By: Neel Sharma, MBChB, MSc, National University Hospital Singapore and Harvard Macy Institute
Michael Whitcomb highlighted his concerns regarding an overemphasis on competency-based medical education in his commentary published earlier this year. We are now beginning to see a further shift in the paradigm of competency-based education to one of entrustment. Entrustment, or more precisely entrustable professional activities, highlights the importance of determining when a trainee can be entrusted to perform a particular task unsupervised.
As a trainee, I have two concerns with this notion. First, is it really something novel? During my training thus far, initially in internal medicine and now in gastroenterology, although my supervisors never explicitly use the word entrustment, they certainly have been signing off on my knowledge, skills, and attitudes on the basis of their confidence in my abilities. I don’t recall them using the exact term entrustment, but it has been implied by the very nature of the supervision process. For example, a trainee is deemed competent to complete an upper GI endoscopy after having adequately completed the various elements of the procedure (e.g., successful sedation, oesophageal intubation, and biopsy sampling) over a prolonged period of time.
The second concern I have is in regards to the post training phase. There are countless scenarios in which trained specialists face situations that are difficult to manage. Again using the example of an upper GI endoscopy, there are times when even specialists may find a case difficult to treat and must rely on their colleagues to assist them (e.g., with a concerning GI bleed). Are specialists then deemed incompetent? Do they face concerns regarding entrustment? Of course not. Maintenance of certification in the United States and revalidation in the United Kingdom are meant to ensure that specialists undergo regular reassessment. Interestingly, the concept of entrustment does not feature in these processes. Surely doctors of every level should be subjected to the same umbrella of regulations.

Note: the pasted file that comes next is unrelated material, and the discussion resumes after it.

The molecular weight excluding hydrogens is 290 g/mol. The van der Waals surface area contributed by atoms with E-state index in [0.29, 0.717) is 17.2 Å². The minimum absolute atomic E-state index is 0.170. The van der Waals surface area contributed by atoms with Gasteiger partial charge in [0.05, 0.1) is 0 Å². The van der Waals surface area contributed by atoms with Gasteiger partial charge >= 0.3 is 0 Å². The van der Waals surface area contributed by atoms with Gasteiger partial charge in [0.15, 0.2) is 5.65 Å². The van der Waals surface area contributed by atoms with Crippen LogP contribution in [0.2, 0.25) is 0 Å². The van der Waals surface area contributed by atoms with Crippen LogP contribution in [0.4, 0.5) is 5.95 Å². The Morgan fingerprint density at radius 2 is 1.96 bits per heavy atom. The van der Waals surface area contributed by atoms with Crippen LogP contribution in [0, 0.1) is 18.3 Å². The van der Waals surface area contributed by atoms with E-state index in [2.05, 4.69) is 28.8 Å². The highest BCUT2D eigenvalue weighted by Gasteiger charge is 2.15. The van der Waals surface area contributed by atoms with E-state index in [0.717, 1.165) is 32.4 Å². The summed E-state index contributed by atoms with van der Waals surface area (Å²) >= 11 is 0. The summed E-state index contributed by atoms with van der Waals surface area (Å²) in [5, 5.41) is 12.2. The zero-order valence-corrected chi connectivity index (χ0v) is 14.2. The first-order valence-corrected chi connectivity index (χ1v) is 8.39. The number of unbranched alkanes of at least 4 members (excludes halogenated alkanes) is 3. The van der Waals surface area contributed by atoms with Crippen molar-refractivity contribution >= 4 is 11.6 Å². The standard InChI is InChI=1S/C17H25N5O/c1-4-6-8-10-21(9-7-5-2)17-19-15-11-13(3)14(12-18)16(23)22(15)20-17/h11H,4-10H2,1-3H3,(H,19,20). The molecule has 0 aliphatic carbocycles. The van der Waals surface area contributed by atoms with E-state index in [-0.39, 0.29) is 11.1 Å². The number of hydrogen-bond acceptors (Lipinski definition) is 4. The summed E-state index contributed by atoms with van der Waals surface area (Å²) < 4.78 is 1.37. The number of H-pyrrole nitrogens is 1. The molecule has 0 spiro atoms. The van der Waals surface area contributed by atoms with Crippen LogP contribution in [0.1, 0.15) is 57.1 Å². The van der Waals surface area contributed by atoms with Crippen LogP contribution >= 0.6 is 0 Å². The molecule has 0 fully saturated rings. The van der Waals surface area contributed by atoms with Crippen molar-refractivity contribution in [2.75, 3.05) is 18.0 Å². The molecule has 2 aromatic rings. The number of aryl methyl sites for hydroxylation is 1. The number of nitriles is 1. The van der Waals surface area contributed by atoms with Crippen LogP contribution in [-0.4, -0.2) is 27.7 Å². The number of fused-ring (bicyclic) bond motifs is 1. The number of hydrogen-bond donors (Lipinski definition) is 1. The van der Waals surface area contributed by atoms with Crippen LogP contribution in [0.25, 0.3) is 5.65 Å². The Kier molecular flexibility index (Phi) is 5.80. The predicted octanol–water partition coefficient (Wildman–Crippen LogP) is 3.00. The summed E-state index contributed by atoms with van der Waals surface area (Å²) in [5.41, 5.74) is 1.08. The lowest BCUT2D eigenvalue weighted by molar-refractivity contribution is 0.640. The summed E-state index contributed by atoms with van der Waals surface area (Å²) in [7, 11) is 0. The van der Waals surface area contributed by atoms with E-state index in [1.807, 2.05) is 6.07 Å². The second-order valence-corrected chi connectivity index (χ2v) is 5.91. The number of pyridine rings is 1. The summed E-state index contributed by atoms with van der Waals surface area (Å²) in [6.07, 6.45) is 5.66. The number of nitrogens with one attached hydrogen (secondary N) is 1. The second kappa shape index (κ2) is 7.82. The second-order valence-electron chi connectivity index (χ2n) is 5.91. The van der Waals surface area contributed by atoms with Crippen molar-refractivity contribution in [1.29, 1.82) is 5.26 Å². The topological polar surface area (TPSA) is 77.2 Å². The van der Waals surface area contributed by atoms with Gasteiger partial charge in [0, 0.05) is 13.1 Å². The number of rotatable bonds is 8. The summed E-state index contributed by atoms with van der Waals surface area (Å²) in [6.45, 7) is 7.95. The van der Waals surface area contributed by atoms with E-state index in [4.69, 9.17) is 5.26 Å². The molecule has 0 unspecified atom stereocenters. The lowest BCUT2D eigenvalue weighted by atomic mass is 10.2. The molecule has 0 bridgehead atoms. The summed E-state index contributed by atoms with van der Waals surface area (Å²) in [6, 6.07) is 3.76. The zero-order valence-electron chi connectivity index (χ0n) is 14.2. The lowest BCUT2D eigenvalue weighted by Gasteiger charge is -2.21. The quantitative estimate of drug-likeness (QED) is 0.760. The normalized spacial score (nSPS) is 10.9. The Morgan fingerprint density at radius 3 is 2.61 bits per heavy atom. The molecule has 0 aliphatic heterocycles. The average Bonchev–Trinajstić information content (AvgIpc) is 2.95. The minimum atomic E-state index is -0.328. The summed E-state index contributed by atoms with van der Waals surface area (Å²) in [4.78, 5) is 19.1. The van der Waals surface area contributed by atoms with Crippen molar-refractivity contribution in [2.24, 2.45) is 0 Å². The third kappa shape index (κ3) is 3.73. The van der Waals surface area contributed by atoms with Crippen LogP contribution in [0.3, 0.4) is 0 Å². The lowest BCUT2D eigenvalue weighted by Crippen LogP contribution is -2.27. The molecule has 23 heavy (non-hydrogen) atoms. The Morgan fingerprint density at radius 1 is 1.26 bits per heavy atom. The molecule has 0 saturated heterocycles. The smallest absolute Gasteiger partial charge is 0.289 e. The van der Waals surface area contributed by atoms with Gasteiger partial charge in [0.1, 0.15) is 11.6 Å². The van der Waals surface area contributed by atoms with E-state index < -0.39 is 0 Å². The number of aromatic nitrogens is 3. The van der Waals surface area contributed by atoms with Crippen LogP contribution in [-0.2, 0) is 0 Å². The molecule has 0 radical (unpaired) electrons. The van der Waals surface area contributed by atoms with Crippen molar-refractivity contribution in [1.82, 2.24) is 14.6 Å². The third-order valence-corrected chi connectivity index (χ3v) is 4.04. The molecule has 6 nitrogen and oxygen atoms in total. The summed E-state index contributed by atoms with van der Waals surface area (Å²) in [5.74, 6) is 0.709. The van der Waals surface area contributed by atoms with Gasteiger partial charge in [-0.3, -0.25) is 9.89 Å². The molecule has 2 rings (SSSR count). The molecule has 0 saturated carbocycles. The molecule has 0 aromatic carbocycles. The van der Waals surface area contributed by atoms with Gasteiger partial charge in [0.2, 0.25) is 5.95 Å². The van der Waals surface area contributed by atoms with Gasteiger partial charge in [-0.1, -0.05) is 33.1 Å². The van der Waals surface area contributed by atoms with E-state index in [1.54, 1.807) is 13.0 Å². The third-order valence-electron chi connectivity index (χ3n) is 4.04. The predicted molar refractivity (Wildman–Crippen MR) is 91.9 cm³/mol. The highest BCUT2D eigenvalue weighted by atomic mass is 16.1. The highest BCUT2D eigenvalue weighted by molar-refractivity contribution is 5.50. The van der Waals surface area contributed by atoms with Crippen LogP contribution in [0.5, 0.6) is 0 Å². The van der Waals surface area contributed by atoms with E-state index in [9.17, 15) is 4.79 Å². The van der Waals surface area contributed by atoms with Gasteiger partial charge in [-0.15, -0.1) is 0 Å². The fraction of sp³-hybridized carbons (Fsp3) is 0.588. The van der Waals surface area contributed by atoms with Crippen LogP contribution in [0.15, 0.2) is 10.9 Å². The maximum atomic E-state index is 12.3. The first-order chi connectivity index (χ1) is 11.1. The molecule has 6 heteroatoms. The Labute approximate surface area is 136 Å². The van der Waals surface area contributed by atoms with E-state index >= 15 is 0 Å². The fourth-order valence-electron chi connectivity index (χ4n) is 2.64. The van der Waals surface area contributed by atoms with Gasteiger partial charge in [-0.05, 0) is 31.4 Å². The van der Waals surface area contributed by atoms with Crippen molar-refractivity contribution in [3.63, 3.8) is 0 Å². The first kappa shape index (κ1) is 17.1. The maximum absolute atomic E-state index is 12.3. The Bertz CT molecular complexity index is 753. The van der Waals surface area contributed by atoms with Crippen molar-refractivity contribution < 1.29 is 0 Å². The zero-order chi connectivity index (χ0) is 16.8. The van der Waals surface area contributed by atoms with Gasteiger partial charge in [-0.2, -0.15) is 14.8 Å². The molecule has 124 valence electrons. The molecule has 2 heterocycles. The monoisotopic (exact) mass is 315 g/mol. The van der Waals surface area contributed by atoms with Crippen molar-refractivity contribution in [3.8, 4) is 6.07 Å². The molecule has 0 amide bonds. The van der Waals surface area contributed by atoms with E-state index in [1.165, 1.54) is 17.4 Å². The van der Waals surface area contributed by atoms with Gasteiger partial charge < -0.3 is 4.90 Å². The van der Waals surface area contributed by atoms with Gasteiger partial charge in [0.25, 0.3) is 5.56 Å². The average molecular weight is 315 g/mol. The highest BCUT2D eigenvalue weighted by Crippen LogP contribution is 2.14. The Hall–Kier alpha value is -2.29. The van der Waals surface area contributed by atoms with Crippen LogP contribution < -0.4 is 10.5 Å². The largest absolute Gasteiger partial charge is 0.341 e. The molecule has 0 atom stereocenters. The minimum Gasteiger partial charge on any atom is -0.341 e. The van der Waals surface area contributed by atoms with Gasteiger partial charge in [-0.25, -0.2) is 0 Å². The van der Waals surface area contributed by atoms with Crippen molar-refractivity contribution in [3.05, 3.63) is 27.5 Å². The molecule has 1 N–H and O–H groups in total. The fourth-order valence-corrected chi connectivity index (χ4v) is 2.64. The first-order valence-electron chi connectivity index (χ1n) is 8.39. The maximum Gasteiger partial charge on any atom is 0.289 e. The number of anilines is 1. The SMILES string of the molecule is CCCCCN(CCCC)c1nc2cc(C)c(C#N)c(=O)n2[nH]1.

Innovation, or apparent innovation, in medical education is fast paced. While there was a time when the field changed very little, we now have seemingly constant change. However, such change is often limited to the education of trainees, when in fact, training never ends. Advancement in the field should apply even to specialists who must learn to adapt accordingly. Entrustment therefore requires clarity. If any doctors are assessed for entrustment then all doctors should be, even those in practice. Without this requirement, entrustment is simply a term used to potentially add value to the competency-based education system. Yet, in reality, it probably adds very little to a system that currently serves this purpose well.